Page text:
So yeah, as you can see, football scouting is quite an involved job, and it is much more demanding on soft skills than hard skills.

Now, given that you are willing to become a football scout, where do you get started? 

In this section, I’ll give you a general overview of a scout’s career path.

1. Get involved in football

First up, you should get involved in football. Although you aren’t required to have played at a high level, having hands-on experience with football is necessary for identifying skills.

Being a student manager or playing yourself can provide you with a unique insight into football and will allow you to understand the game better.

2. Get educated and certified

A degree is not a must-have for NFL scouts, but it is highly desirable. According to the U.S. Bureau of Labor Statistics, scouts that do have a degree usually have a bachelor’s in sports management, business, marketing, or sales.

Although a degree may not be a prerequisite for becoming a football scout, a sports management or sales program will introduce you to some key hard and soft skills. These are going to be exceptionally useful for an aspiring scout.

Aside from a degree, consider completing a scouting course. The Scouting Academy is perhaps the best place to start.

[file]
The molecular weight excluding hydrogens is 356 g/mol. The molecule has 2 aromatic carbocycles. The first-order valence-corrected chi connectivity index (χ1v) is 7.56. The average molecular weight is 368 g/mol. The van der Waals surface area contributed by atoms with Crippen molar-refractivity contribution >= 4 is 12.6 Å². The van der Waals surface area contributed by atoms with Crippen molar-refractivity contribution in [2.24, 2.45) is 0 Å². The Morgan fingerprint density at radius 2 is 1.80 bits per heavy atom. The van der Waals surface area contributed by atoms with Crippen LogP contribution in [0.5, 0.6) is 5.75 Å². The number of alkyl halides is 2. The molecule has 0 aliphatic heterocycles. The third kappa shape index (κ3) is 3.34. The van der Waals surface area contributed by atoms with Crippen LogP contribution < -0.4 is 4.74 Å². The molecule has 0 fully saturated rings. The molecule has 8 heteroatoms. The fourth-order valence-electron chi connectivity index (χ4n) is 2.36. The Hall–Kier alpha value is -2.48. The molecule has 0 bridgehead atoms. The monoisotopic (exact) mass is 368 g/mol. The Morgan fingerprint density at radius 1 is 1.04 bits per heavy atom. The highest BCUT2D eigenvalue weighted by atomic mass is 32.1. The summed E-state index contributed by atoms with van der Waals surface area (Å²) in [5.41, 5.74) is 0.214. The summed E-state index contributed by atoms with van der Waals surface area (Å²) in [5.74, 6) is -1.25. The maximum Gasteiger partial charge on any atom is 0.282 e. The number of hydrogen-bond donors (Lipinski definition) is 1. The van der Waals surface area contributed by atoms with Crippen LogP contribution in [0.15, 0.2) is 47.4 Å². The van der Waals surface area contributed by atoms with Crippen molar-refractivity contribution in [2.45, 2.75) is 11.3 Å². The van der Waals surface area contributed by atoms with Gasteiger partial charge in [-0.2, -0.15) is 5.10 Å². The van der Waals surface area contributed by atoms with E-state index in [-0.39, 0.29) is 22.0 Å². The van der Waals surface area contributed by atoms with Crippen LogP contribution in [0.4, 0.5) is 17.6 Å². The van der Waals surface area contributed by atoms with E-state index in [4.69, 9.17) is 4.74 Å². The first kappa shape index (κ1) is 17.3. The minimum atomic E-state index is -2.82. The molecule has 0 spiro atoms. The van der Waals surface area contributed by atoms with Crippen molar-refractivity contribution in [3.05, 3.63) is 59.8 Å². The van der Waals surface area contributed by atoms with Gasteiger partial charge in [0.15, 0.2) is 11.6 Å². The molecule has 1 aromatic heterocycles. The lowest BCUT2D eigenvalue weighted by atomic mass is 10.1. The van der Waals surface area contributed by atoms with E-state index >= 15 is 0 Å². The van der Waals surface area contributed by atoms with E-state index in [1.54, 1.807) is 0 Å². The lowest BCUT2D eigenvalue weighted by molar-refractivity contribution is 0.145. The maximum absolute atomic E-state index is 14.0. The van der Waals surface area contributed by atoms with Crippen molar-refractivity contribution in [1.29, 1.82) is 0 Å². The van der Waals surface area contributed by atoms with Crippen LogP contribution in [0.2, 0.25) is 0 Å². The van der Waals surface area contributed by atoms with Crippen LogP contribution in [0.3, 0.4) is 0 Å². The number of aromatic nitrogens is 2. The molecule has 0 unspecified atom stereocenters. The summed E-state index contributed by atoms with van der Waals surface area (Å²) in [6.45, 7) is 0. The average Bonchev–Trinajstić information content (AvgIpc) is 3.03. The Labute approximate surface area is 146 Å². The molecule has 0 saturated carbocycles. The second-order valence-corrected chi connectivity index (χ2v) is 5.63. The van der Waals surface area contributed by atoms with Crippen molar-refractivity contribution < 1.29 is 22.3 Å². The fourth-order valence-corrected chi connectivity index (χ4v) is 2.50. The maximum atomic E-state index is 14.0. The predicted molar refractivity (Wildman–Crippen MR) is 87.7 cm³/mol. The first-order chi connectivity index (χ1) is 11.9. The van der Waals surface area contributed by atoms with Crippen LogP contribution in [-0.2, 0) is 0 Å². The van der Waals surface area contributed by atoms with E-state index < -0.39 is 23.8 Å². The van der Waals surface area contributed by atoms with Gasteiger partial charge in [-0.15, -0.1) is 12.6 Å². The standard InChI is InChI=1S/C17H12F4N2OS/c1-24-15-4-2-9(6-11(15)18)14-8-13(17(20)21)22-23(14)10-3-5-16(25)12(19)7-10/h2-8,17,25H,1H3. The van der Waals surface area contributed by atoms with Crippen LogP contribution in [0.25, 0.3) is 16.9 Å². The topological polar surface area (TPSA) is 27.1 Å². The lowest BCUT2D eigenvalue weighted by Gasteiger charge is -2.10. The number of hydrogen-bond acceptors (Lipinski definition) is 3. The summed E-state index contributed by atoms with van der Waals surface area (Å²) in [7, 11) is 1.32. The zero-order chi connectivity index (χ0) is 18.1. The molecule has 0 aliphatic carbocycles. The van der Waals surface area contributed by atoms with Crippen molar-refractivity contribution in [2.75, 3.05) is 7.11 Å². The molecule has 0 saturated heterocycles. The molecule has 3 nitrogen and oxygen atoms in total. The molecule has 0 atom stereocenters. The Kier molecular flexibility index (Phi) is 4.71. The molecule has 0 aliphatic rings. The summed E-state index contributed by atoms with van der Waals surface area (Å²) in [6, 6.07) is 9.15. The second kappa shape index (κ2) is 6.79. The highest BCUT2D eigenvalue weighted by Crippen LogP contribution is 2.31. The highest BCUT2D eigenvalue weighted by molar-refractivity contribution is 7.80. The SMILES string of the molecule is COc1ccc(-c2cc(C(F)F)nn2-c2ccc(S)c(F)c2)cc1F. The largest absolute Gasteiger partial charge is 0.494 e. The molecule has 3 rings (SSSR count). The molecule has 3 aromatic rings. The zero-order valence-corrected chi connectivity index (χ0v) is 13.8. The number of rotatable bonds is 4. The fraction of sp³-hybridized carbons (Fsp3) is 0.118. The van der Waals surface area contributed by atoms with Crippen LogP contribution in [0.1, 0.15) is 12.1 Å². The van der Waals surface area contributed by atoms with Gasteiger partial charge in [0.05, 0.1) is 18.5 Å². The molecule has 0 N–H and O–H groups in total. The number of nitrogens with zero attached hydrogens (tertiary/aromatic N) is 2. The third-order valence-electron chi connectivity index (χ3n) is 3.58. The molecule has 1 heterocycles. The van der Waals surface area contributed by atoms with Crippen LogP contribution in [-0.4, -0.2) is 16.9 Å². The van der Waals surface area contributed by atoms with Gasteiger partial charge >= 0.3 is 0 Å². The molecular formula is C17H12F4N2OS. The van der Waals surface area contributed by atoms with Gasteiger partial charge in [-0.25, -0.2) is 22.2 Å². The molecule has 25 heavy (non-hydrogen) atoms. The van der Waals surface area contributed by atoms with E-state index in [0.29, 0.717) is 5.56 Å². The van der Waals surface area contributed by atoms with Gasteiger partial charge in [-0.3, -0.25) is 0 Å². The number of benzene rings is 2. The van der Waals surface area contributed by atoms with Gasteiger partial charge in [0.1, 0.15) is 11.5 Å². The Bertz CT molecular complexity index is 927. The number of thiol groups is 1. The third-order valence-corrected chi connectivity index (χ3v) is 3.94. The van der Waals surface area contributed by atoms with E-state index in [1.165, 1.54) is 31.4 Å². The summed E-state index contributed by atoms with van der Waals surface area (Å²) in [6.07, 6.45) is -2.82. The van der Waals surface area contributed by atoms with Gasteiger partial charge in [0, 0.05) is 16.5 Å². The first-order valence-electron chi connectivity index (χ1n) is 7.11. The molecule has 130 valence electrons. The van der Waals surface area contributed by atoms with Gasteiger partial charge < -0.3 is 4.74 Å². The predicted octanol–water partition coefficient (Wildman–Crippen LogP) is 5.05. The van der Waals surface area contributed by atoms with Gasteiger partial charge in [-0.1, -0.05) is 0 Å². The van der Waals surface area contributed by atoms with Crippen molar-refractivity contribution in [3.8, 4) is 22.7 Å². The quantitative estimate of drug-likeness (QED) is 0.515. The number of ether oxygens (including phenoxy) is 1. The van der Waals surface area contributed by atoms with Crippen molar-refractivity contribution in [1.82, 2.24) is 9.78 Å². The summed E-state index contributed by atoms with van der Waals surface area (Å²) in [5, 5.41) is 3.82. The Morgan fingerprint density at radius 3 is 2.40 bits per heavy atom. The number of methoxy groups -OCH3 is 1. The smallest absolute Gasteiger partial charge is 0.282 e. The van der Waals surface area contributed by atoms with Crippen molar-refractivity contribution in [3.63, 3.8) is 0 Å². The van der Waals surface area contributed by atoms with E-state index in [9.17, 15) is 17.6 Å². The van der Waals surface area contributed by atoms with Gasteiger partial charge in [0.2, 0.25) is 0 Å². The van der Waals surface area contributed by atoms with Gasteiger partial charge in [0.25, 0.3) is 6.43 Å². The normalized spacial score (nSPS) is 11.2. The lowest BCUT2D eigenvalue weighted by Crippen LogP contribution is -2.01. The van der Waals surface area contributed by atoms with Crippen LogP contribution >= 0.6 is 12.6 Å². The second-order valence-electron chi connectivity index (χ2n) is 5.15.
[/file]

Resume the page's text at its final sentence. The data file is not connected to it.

The course fee is quite a hefty $950, but the comprehensive curriculum along with an experienced team of instructors comprised of former NFL head coaches and GMs offers an unparalleled opportunity for learning.

Football Scouting Methods
  • Belichick, Steve (Author)
  • English (Publication Language)
  • 190 Pages - 09/10/2008 (Publication Date) - Liber...

3. Build connections

Many football scouts have made it into their career by knowing the right people. Building valuable connections and getting in front of other scouts along the way can be very helpful for an aspiring scout.

In this sense, having played in a football team can be insanely valuable because you will already know some people. Others will have to network at places like the NFL Scouting Combine held every February in Indianapolis.

4. Get a scouting internship

Many local high school teams offer scouting internship programs – these are the perfect opportunity for meeting new people and gaining experience in scouting.

Then, you may also up your game and seek an internship at an NFL team. You will have to build some considerable skills and experience to make it into the NFL, but if you are passionate about what you do and work hard, you should be able to do it.